Sports and the autistic child.

As a child growing up in Brooklyn, New York I was fortunate to have the necessary encouragement, ability and desire to participate in little league baseball. I enjoyed the experience and learned how to play the game at a competitive level and made some good friends along the way. I was a quiet kid but I spoke with my talent as I played with confidence and with a desire to do well. I understood the team concept and was able to adapt to the structure of playing for a team and I had great coaching and great teammates.

For an autistic child it seems a lot more difficult for them to play in a structured setting and a team concept is very hard for them to adapt to. Most autistic children have difficulties staying focused and they have difficulty following instruction. It is so much harder to participate in organized sports for an autistic child and although they may have the talent to play the social skills necessary to participate are most likely lacking.

I have tried to expose Matthew to the idea of sports participation when he was 6 years old and the first attempt at introducing him to a team oriented sport was enrolling him in the Levittown youth soccer league but it was so difficult for him to follow any form of instruction as he was all over the place during the opening day parade. When it was time for the kids to report to their coaches and gather for an orientation meeting Matthew had difficulty sitting at attention and in listening in to what the coach said. He did not exhibit any interest in participating or going near the ball. He just started running in circles and falling to the ground. We had all we could to try to get him to listen and follow coach’s instruction so we had no choice but to pull him and turn in his uniform. It was a bit frustrating but I did not want to force my son against his will. Maria and I just wanted him to have fun and make friends but it seemed this was not the right venue for him so we had to look into other more suitable programs for him. My dreams of him playing little league baseball also fell by the wayside because it also was a team sport that requires a great deal of hand eye coordination and a structured setting that was not conducive to him.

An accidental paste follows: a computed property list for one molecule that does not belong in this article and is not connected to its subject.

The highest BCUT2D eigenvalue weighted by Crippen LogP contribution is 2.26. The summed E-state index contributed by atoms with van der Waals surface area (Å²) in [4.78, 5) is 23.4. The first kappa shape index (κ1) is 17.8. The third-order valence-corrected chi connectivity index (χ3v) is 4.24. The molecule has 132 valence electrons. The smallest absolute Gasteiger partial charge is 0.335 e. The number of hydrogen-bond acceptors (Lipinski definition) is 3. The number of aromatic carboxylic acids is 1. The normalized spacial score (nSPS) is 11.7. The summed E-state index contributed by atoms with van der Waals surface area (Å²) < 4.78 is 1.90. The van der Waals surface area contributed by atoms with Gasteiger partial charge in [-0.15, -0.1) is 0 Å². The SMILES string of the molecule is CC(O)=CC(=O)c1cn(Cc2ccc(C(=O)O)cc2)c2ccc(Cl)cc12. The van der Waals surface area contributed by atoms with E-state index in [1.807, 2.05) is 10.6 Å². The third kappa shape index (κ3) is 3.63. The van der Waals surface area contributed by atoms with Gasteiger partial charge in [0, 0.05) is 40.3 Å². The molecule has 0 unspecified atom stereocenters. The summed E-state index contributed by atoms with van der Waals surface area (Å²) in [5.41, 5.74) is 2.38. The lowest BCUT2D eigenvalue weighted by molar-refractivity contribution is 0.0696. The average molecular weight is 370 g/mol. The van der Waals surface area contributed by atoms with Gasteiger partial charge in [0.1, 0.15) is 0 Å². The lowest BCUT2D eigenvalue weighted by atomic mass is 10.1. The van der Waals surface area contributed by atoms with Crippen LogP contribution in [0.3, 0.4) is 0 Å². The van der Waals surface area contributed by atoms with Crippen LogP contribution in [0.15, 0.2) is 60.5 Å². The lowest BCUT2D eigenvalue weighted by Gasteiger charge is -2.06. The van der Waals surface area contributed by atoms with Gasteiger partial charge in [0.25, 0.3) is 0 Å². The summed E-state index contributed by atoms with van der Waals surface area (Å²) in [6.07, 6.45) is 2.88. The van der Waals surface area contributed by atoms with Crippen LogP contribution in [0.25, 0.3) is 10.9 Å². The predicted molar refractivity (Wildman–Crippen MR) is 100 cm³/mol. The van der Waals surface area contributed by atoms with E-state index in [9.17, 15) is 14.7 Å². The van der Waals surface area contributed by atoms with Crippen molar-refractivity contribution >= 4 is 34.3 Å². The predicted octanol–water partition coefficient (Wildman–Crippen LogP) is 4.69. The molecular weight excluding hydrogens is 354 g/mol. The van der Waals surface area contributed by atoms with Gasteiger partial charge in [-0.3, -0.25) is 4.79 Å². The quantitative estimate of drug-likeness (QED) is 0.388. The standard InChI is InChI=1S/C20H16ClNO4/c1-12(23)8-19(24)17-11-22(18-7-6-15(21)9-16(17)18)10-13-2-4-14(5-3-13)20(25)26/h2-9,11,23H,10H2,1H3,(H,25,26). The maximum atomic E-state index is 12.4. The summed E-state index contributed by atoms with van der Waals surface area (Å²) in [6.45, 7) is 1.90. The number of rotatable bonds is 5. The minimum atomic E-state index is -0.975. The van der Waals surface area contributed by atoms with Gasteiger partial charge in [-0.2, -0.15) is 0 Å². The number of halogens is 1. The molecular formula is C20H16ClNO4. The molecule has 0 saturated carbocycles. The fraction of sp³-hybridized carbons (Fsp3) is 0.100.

I decided that Matthew needed to learn sports participation in other ways as he is required to participate in gym class where they participate in different sports drills like floor hockey, basketball, running and soccer. We also enroll him in summer camp affiliated with the Sid Jacobson JCC which runs the Camp Kehilla program where sports participation is encouraged. The kids learn swimming and also play soccer and learn basketball drills. They also spend a day at the bowling alley. Matthew is more inclined to participate in individual sports that tests character, endurance and strength. I believe Matthew would be a good candidate for track and long distance running.

I was a long distance runner in highschool and I had the benefit of learning from a very dedicated coach who encouraged us and trained us in a regiment with rigourous training drills. He taught me strength, character, internal drive and a willingness to compete to the best of my potential. My coach, Al Berkowski was a tremendous influence and he taught me a great deal that helped me succeed on the team and enjoy the sport.

I truly believe the integration of sports in a child’s development stages is very important and provides them with important values and contributes to better health. We will continue to encourage Matthew in participating but will let him make the choices as to what he likes and we will feel better that he is doing something he likes. Afterall the main desire for us is to have Matthew grow and develop in a well rounded way and to enjoy healthy competition, have fun and make friends. That is what we hope for our son. He deserves that and we will continue to encourage him as he is so precious to us.

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